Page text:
When H.P. Lovecraft was 5 years old, after losing his father to mental illness, it was revealed to him that Santa Claus was not real. A young Lovecraft must have been slightly broken, because he angrily responded, "How is God not equally a myth?" Over his life, he would pen great monsters and present horrid visions on the world in an effort to keep finding or creating order when he saw only lies and greater fictions than his characters Azathoth or Cthulhu. He was a man who never found faith in anything, who created a writing style to be known as 'cosmicism', something even more dreadful than nihilism or apatheism. He brought what we know as "horror" into this world; he asked the question that God might be something not to be worshipped or ignored, but simply left alone.
Lovecraft was a man tormented by mental illness, who through friends and family, barely managed to survive to 1937 when cancer overtook him, dying in as much pain as that in which he had lived. Instead of seeing God, he only would see the shadows. H.P. Lovecraft had very little faith in the human soul, if it existed at all in his view, to the point that his creatures were aliens who used 5th dimensional geometry to achieve ends that seem magical or at least occult driven. This is reflected in his work, as there is a disturbing lack of 'heroes', only witnesses and survivors. It's a bleak world view and it's no wonder that all modern horror, science fiction, conspiracy theory and the UFO phenomenon could be linked to an appreciation of his work. The closest thing that made humans divine to Gods of his Mythos was that humans could die. We existed in time while his monsters that were trapped did not, instead existing in a 'living death' as old physics slowly unwrapped around their hulking ghastly immoral forms of flesh, chitin, foul fluids and soul-voids. The thing we fear, the basis for faith, our fear of 'what's next' haunted the subconscious of the failed mystic-turned-pulp writer Lovecraft and could be the very center of horror writing in general, a genre he is more or less given credit for inventing.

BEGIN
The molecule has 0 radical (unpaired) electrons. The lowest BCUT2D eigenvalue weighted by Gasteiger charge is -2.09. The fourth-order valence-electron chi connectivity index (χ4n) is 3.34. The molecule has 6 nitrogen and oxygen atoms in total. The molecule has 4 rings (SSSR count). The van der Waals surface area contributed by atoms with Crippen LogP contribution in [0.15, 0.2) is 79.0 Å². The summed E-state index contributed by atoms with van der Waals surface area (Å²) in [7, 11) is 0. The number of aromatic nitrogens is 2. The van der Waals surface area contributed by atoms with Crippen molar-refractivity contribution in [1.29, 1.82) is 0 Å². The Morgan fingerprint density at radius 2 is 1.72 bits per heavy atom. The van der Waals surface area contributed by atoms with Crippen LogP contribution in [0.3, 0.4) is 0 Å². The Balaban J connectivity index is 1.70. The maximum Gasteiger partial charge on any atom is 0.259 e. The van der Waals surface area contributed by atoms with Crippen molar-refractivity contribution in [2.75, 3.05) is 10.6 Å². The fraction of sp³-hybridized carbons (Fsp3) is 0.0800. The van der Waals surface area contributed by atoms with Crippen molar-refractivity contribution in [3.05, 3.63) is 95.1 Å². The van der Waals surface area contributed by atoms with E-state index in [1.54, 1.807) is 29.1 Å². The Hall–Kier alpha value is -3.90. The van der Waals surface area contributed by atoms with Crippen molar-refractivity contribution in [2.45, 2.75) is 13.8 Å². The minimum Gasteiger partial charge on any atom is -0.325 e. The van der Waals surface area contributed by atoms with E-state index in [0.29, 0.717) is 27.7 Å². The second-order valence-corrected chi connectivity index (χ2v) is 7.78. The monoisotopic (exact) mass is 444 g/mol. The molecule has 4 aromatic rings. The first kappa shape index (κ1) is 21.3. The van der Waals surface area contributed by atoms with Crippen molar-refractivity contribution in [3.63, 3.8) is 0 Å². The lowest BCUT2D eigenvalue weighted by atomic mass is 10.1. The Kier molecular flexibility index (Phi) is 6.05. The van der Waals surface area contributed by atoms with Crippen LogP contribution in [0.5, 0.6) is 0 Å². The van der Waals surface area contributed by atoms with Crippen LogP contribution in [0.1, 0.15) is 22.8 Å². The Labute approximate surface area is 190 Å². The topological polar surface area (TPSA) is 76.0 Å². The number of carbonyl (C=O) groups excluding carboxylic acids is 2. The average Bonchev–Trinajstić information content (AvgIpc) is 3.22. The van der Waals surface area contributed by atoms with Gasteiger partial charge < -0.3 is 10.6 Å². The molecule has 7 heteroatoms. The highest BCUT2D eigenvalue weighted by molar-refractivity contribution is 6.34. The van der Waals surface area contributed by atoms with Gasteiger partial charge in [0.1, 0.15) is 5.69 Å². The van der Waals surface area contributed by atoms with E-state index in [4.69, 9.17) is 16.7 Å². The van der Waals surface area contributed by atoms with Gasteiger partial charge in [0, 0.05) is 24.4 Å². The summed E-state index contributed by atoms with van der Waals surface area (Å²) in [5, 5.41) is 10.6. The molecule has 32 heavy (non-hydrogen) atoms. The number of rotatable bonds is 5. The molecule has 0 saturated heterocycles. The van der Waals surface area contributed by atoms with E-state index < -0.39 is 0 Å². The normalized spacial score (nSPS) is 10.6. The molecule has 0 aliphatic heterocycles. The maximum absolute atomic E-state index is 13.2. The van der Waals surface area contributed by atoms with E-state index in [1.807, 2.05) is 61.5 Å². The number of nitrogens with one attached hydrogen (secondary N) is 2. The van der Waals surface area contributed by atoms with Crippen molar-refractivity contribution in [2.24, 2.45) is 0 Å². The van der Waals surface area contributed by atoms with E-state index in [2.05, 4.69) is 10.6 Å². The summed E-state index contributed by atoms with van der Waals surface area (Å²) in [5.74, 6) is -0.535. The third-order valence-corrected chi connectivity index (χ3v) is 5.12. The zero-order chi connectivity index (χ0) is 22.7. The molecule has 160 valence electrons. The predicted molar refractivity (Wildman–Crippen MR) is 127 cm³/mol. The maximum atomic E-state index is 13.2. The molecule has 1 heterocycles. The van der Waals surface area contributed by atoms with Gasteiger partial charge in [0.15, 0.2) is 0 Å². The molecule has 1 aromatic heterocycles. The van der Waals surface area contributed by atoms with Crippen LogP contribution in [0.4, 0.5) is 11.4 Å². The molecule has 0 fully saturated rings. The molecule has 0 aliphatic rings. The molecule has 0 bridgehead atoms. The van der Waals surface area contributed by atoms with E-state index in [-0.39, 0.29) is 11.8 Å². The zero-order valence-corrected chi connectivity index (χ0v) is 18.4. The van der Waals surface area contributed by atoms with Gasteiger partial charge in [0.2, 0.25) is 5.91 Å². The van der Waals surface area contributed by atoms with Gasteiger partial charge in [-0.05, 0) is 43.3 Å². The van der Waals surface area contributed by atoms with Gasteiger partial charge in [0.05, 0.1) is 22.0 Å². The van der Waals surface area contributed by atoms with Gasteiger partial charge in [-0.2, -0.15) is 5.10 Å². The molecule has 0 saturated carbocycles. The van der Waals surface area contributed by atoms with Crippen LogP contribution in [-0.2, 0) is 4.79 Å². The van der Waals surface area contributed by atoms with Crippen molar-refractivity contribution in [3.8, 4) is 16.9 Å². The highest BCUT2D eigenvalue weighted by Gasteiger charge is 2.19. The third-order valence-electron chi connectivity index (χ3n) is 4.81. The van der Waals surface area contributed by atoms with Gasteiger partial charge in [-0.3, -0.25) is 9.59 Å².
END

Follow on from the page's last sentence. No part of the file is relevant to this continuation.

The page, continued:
Lovecraft suffered when alone, as did his monsters, but it was his friends, family and colleagues that believed in him, believed in the Mythos while he didn't. Trapped by his own privilege and assumptions, H.P. might have appreciated the gestures but they never seemed to have a long-lasting effect in making him happy. Even the monsters waiting in the void are waiting for someone to believe in them again; even their deepest darkest motivation is to be loved, understood and not be alone anymore. HP Lovecraft created his monsters to not be alone, as God may have created Creation to move away from the void.
Maybe Lovecraft's gift was exposing the motivation of the divine, showing a chink in their omnipresent awareness and existence: It'd mean nothing without us and, just maybe, they don't want to be alone either. Spirituality is a symbiotic relationship with geometry and the universe as a whole that affects us without our active perceptions or us being fully aware of the results. But accepting it, not understanding it, is as important to the soul as hydration and respiration is to the body. As an atheist, I found spirituality by accepting that a portion of our world borders constantly into an unknown angle that the eye cannot follow, the mind can't chart and the rational eventually falls apart.
Because in the dark of the night, in the void of dreams, sharks and beasts and other broken tulpas haunt the Astral looking to feed on happy memories while we sleep, places open to us untouched by even gods themselves. By not believing in them, we leave ourselves open to them. Not believing is akin to anger in that it takes more energy to fight than accept, leaving us hollow when it’s our time to reach another plane. By making a concerted effort to believe in something beyond, we take the pressure off being physical while gaining a deeper understanding and appreciation of what makes us spiritual.